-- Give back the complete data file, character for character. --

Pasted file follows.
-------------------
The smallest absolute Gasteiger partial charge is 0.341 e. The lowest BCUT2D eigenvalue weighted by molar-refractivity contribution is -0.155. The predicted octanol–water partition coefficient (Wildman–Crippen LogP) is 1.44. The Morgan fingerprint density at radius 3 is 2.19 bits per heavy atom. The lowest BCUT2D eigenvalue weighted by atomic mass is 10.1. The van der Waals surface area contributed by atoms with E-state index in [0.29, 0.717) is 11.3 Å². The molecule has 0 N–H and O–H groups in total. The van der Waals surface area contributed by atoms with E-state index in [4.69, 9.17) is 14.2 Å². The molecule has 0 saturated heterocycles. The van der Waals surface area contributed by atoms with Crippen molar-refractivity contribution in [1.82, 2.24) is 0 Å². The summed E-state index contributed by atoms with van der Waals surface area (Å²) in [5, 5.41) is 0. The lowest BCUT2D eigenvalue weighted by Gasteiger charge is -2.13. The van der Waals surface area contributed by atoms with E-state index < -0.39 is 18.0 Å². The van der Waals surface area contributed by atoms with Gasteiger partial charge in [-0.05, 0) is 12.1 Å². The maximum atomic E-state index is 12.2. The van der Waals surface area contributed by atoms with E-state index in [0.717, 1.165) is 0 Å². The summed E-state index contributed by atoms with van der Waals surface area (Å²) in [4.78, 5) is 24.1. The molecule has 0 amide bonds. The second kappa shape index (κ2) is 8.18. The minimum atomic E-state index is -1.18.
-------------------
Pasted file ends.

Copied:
The smallest absolute Gasteiger partial charge is 0.341 e. The lowest BCUT2D eigenvalue weighted by molar-refractivity contribution is -0.155. The predicted octanol–water partition coefficient (Wildman–Crippen LogP) is 1.44. The Morgan fingerprint density at radius 3 is 2.19 bits per heavy atom. The lowest BCUT2D eigenvalue weighted by atomic mass is 10.1. The van der Waals surface area contributed by atoms with E-state index in [0.29, 0.717) is 11.3 Å². The molecule has 0 N–H and O–H groups in total. The van der Waals surface area contributed by atoms with E-state index in [4.69, 9.17) is 14.2 Å². The molecule has 0 saturated heterocycles. The van der Waals surface area contributed by atoms with Crippen molar-refractivity contribution in [1.82, 2.24) is 0 Å². The summed E-state index contributed by atoms with van der Waals surface area (Å²) in [5, 5.41) is 0. The lowest BCUT2D eigenvalue weighted by Gasteiger charge is -2.13. The van der Waals surface area contributed by atoms with E-state index < -0.39 is 18.0 Å². The van der Waals surface area contributed by atoms with Gasteiger partial charge in [-0.05, 0) is 12.1 Å². The maximum atomic E-state index is 12.2. The van der Waals surface area contributed by atoms with E-state index in [0.717, 1.165) is 0 Å². The summed E-state index contributed by atoms with van der Waals surface area (Å²) in [4.78, 5) is 24.1. The molecule has 0 amide bonds. The second kappa shape index (κ2) is 8.18. The minimum atomic E-state index is -1.18.